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Government Gridlock In Cohoes: Councilors Weigh In


With its mayor facing calls to resign from Governor Andrew Cuomo and other local officials, the city of Cohoes is facing more apparent gridlock.

The Cohoes IDA is a board appointed by the common council. While its function is to foster economic development in the city, the panel is currently unable to function.

The council had appointed five members to the IDA, but two resigned because they did not live in the city as required. A third member resigned in protest over accusations of domestic violence leveled against Mayor Shawn Morse in a series of Times Union articles. Common Council Vice President Bill Smith says with only two active members, projects cannot move forward.    "Probably two or three that need to really get done by the end of the month, closings I believe that need to get done."

Fifth Ward Councilmember Steve Napier says councilors needed to make at least one appointment...  "... so the council called for resumes. We reached out to people who we know, each of us reached out to people we know within our ward, we put out notices on social media, et cetera, seeking qualified individuals, people who might come from a variety of backgrounds, you know maybe they have a background as a business owner or as a CPA or what have you, something that might be beneficial to that board.  When we got the resumes together, we went to a council meeting to review those resumes and we decided to make six appointments. Those appointments, I believe a body that will be effective and be able to operate independently without undue influence by either the council or by the mayor."

Napier says the council will be bringing forward six resolutions in the next meeting to make the appointments. He adds that the mayor, who serves as the IDA's paid CEO, is less than thrilled with the list of prospects brought to him by Council President Chris Briggs.   "The mayor took issue with it, and the City Corporation Counsel, basically the city attorney, agreed with the Council President that it was the prerogative of the council to make these appointments and when that happened the mayor fired the corporation counsel because he made that judgement," said Napier.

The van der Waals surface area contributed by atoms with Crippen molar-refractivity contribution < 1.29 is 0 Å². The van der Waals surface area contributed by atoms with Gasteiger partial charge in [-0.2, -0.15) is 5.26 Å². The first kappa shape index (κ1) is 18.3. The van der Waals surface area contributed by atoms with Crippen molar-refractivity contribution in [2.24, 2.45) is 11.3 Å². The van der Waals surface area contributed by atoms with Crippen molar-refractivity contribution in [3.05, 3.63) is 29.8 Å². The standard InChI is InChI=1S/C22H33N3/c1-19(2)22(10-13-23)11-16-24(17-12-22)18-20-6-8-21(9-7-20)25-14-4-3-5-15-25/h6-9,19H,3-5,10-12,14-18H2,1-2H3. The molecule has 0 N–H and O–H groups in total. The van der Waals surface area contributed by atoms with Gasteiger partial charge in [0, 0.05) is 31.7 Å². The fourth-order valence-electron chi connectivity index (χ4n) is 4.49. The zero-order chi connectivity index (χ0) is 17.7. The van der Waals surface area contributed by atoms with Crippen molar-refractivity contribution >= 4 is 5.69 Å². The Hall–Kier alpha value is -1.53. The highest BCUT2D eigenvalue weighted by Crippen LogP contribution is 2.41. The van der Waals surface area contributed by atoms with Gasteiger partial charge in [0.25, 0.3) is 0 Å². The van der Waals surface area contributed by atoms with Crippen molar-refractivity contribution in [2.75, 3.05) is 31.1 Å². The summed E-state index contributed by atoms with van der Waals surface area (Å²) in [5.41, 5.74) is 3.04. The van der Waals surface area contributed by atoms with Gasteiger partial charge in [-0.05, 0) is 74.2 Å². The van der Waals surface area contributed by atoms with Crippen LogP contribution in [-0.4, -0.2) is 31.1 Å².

Mayor Morse did not return calls for comment.  "Brian Kremer, who was the corporation counsel, was fired. He, as corporation counsel also served as legal counsel to the common council, so we are currently without counsel within the council, ha-ha, if you will."

Smith says Cohoes is moving forward despite negative press, including a report that Morse is the subject of a probe by the FBI.   "The latest article that we're looking to oust the mayor as the CEO of the IDA is false. What we're only doing is looking to appoint members to the IDA, and those members have say over who is or who are not the CEO. The council cannot oust the mayor as the CEO of the IDA. So what the TU printed was wrong and misleading."

Napier expects everything will get sorted out — possibly the next time the panel convenes, Tuesday evening.

Dave Lucas is WAMC’s Capital Region Bureau Chief. Born and raised in Albany, he’s been involved in nearly every aspect of local radio since 1981. Before joining WAMC, Dave was a reporter and anchor at WGY in Schenectady. Prior to that he hosted talk shows on WYJB and WROW, including the 1999 series of overnight radio broadcasts tracking the JonBenet Ramsey murder case with a cast of callers and characters from all over the world via the internet. In 2012, Dave received a Communicator Award of Distinction for his WAMC news story "Fail: The NYS Flood Panel," which explores whether the damage from Hurricane Irene and Tropical Storm Lee could have been prevented or at least curbed. Dave began his radio career as a “morning personality” at WABY in Albany.
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